Photojournalism: Truth and Titillation

9 05 2010

Photography of the effects and carnage of war, natural disaster and criminal behavior began with the invention of photography itself. Then as now the commonly given explanation for photographing the hideous, heinous and horrible was that, “showing the public such things may prevent them from happening again.”

After more than 150 years of photography—of millions of photographs showing humans shredded, burned, drilled by bullets, eviscerated, or hacked to pieces, we must now acknowledge that murder, genocide, slaughter and natural disaster continue undeterred by the witness of photographers and photojournalists.

Words may reveal the mind of the victim or the perpetrator and thereby teach us something, but never the photograph. It can only re-present that which was visible. You will not get blood on your fingers by dragging them across the photograph of a dead soldier or accident victim. You will not hear the victim’s dying screams or last words. You will not smell the stench of the body’s decay. Still photographs remain still—odorless artifacts.

Most of the photographs of war and suffering are made to sell—not just to teach, witness, document or chastise. The photojournalists who make these pictures expect to be paid for taking the risk. And the news agencies expect to be paid for the use of the images.

Such photography panders to the viewer/reader’s anxiety and need to feel safe. It is expected they will find comfort in knowing they have been spared the horror shown in the photograph. But is this real journalism? Does it truly educate and serve any noble or practical purpose? Or does it principally titillate, stir fear and fan prejudice?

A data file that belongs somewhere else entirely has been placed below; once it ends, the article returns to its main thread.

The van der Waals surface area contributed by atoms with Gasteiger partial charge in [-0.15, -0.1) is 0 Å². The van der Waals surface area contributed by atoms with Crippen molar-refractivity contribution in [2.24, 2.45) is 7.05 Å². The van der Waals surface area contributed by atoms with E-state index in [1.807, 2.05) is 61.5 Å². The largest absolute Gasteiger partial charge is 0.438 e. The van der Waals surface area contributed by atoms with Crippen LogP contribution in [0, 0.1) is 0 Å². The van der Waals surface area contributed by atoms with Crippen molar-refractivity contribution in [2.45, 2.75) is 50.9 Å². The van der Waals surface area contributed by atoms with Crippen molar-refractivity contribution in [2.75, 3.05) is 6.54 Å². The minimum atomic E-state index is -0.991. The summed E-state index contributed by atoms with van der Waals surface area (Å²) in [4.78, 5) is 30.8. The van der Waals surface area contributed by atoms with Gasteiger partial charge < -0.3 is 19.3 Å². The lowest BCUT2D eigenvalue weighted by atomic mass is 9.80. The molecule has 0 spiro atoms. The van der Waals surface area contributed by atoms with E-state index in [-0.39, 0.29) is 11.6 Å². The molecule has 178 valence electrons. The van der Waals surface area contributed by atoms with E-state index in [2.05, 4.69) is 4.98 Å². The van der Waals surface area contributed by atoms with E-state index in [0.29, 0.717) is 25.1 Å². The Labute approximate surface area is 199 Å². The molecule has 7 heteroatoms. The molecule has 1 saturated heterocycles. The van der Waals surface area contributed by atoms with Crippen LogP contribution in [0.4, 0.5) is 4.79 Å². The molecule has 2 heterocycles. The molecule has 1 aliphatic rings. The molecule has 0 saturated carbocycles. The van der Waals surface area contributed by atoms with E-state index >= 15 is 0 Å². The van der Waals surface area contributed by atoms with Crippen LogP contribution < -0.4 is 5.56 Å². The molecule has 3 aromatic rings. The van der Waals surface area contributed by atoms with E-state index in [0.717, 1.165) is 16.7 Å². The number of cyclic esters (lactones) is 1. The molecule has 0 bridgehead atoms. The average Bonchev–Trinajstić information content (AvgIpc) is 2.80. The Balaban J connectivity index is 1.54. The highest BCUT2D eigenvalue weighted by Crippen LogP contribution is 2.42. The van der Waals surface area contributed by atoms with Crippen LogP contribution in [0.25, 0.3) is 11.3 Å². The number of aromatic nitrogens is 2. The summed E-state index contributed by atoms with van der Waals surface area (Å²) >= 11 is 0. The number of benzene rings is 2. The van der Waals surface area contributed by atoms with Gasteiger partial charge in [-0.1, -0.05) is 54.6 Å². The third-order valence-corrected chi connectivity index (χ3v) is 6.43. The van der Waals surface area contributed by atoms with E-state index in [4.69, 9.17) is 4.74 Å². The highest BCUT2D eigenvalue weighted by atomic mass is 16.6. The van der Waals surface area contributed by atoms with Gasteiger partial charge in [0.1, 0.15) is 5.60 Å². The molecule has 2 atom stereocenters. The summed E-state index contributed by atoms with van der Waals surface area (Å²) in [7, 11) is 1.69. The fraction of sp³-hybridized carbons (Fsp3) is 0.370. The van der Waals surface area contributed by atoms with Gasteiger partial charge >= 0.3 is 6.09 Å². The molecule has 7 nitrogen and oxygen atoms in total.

Eddie Adams won the Pulitzer Prize for his photograph of General Nguyễn Ngọc Loan executing a handcuffed Viet Cong prisoner in Saigon. This picture helped turn American sentiment against the Vietnam War and hasten its end. However, it has done little to prevent America’s involvement in subsequent wars. Likewise, the highly publicized photographs of the My Lai massacre, of more than 347 unarmed men, women and children, by U.S. troops, on 16 March 1968, has done little to prevent subsequent mass murders and genocides from happening around the world.

Photojournalism’s demonstrated failure to prevent or end wars, genocides and disaster makes it cynical if not immoral for photojournalists, news agencies and publishers to continue profiting from the photography of people’s suffering, pain and tragedy—photographs that are sold and peddled as a commodity to be consumed like coffee at breakfast. Is this what it means to be civilized? Is this being informed or simply inflamed? Who really benefits?

© 2010 Michael Maurer Smith

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